Written by Tamara Segal

Learning Languages from Home

Learning Languages from Home

People often recognize that being multilingual is associated with career benefits, but did you know that language learning can also enhance your cognitive health? Too often, people graduate from school and leave foreign languages behind in the classroom. Yet, there are some surprising advantages to tackling language learning later in life, too. As you learn a new language, you build up your communication skills, supercharge your brain with heightened activity in its language centers, and possibly even open yourself up to new work and travel experiences.

Fortunately, today’s language learners have a wide range of instruction options that don’t tether them to a traditional classroom. Finding time to learn a new language outside the home can be difficult for people with full-time jobs and busy households. By learning a language at home, you can adopt an instruction schedule that suits your time frame — and you can fit in practice when it’s most convenient for you. As you decide whether to embrace ESL or learn Japanese, Spanish, or French, keep the following information in mind to help you create a learning dynamic at home that supports your learning style.


The benefits of being multilingual

The benefits of being multilingual

Although there are many new pastimes one might embrace — knitting or gardening, web design or data science — to fill time, learning a new language is both enjoyable and professionally useful. Today, the career marketplace is highly global. Bilingualism and multilingualism can catapult your resume to the top of an employer’s list, especially if the company is international and relies on its multilingual staff to communicate across borders. Learning Korean or German can open up an entire range of job opportunities that you may never have thought of before.

Of course, there are other benefits of learning a new language, too. Language learning actually enhances your mental health. As we age, our cognitive function can diminish just as our physical health can. But, language learning can reduce that cognitive decline, slowing its process as you forge new neural pathways. Learning a language can boost our ability to focus, keeping our minds alert and agile. Many people who engage in language learning report that the time they engage in the study actually improves their mood. As you focus on the enjoyment and challenge of your lessons, you’ll focus less on the stress of all things left undone, giving your mind the opportunity to recharge and rejuvenate from your usual anxieties and inner chatter.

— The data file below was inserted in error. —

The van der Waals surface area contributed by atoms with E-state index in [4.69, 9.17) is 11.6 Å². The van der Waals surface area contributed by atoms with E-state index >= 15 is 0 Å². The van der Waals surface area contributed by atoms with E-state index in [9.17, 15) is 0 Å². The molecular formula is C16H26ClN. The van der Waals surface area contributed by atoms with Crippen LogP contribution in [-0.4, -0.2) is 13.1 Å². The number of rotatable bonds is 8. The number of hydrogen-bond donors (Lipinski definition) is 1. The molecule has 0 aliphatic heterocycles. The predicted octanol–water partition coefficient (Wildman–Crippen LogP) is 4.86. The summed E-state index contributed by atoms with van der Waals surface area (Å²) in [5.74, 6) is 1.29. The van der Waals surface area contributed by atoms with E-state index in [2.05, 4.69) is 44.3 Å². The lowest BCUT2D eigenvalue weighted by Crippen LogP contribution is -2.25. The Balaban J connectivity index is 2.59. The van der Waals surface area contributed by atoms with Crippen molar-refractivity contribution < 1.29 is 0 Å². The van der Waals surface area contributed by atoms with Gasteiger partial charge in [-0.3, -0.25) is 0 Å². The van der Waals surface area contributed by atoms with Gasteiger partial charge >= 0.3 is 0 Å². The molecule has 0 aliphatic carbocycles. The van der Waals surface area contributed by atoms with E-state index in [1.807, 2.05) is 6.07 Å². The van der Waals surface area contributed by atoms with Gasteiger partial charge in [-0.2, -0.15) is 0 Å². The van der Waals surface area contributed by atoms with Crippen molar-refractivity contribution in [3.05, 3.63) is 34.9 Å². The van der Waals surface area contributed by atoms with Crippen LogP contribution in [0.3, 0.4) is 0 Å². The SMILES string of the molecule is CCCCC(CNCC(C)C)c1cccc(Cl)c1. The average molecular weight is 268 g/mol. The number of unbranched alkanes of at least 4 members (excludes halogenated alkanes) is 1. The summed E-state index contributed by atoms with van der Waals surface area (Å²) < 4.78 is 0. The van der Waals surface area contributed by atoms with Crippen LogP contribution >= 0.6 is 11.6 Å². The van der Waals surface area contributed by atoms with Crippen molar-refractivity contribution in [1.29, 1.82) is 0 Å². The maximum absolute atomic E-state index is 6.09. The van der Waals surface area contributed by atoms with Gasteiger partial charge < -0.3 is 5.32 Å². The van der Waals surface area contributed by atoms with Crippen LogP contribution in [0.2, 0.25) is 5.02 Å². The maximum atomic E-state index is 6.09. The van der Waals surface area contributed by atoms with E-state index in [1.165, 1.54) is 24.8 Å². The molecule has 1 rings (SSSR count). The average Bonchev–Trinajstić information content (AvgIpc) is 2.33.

Finally, you might opt to learn a new language so that you’ll be prepared to get out into the world and explore. Being multilingual makes you a more skillful traveler, building confidence and helping you navigate new, far-flung places for a grand travel experience. And learning a new language improves your communication skills — a core interpersonal and professional talent that’ll get you far in relationships, in business, and beyond.


How to set up your learning space

How to set up your learning space

Of course, before you start pricing hotels in Barcelona or Paris, you’ll need to begin language instruction. But before you hire a language tutor or sign up for an online class, prepare your learning space at home so that you have everything you need to support your learning goals conveniently in one area. If you have a home office, you can enlist that space to learn, but you don’t have to dedicate an entire room to your new initiative. A special niche in your bedroom, kitchen, or family room will also suffice.

As you set up your language study area, you’ll want to ensure that it’s both quiet and comfortable. Distractions will prevent you from learning effectively. Opt for a space with good acoustics, since you’ll be doing a lot of language listening. Good lighting is important since you’ll be doing a lot of reading and writing. A desk or small table and comfortable chair are essential furnishings for your study area — but why not take your language learning space to an even more exciting level?

Whether you’ve opted to learn Hungarian or Turkish, why not set up your space with some international flair for inspiration? Add some travel posters to your wall, and keep a globe handy. Incorporate the spirit of your Spanish independent study with a Mexican blanket slung on your chair, or enhance your study of Chinese with some picturesque paper lanterns hung near your window. By creating a fun language learning space, you’ll have a special space with a retreat-like atmosphere that may very easily become your favorite place in the house.


Top 10 hacks for language learning

Once your study space is ready and you know what language you want to learn, it’s time to get down to business. Consider all the various applications available for learning a language at home. The following hacks will help you transform yourself into a multilingual virtuoso — or close to it! Keep them in mind as you develop your language learning goals and make you'r plan.